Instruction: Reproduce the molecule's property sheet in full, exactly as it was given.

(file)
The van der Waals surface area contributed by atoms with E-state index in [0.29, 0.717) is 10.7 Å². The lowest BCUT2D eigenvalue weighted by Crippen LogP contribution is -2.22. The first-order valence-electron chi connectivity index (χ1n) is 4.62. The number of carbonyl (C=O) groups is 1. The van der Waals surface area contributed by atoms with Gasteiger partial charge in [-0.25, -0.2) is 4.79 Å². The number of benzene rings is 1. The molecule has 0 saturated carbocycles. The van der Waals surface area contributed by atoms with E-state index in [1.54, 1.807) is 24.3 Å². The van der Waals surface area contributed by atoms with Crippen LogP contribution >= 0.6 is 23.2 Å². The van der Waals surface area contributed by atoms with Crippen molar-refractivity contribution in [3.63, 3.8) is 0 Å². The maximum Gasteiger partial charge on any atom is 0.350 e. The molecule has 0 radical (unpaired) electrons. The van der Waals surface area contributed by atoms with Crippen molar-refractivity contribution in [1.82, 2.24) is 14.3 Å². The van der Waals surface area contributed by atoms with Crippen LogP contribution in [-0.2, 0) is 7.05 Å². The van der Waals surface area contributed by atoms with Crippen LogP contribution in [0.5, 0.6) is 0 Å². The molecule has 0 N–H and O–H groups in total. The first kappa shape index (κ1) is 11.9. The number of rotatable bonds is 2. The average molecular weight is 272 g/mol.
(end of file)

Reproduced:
The van der Waals surface area contributed by atoms with E-state index in [0.29, 0.717) is 10.7 Å². The lowest BCUT2D eigenvalue weighted by Crippen LogP contribution is -2.22. The first-order valence-electron chi connectivity index (χ1n) is 4.62. The number of carbonyl (C=O) groups is 1. The van der Waals surface area contributed by atoms with Gasteiger partial charge in [-0.25, -0.2) is 4.79 Å². The number of benzene rings is 1. The molecule has 0 saturated carbocycles. The van der Waals surface area contributed by atoms with E-state index in [1.54, 1.807) is 24.3 Å². The van der Waals surface area contributed by atoms with Crippen LogP contribution >= 0.6 is 23.2 Å². The van der Waals surface area contributed by atoms with Crippen molar-refractivity contribution in [3.63, 3.8) is 0 Å². The maximum Gasteiger partial charge on any atom is 0.350 e. The molecule has 0 radical (unpaired) electrons. The van der Waals surface area contributed by atoms with Crippen molar-refractivity contribution in [1.82, 2.24) is 14.3 Å². The van der Waals surface area contributed by atoms with Crippen LogP contribution in [-0.2, 0) is 7.05 Å². The van der Waals surface area contributed by atoms with Crippen LogP contribution in [0.5, 0.6) is 0 Å². The molecule has 0 N–H and O–H groups in total. The first kappa shape index (κ1) is 11.9. The number of rotatable bonds is 2. The average molecular weight is 272 g/mol.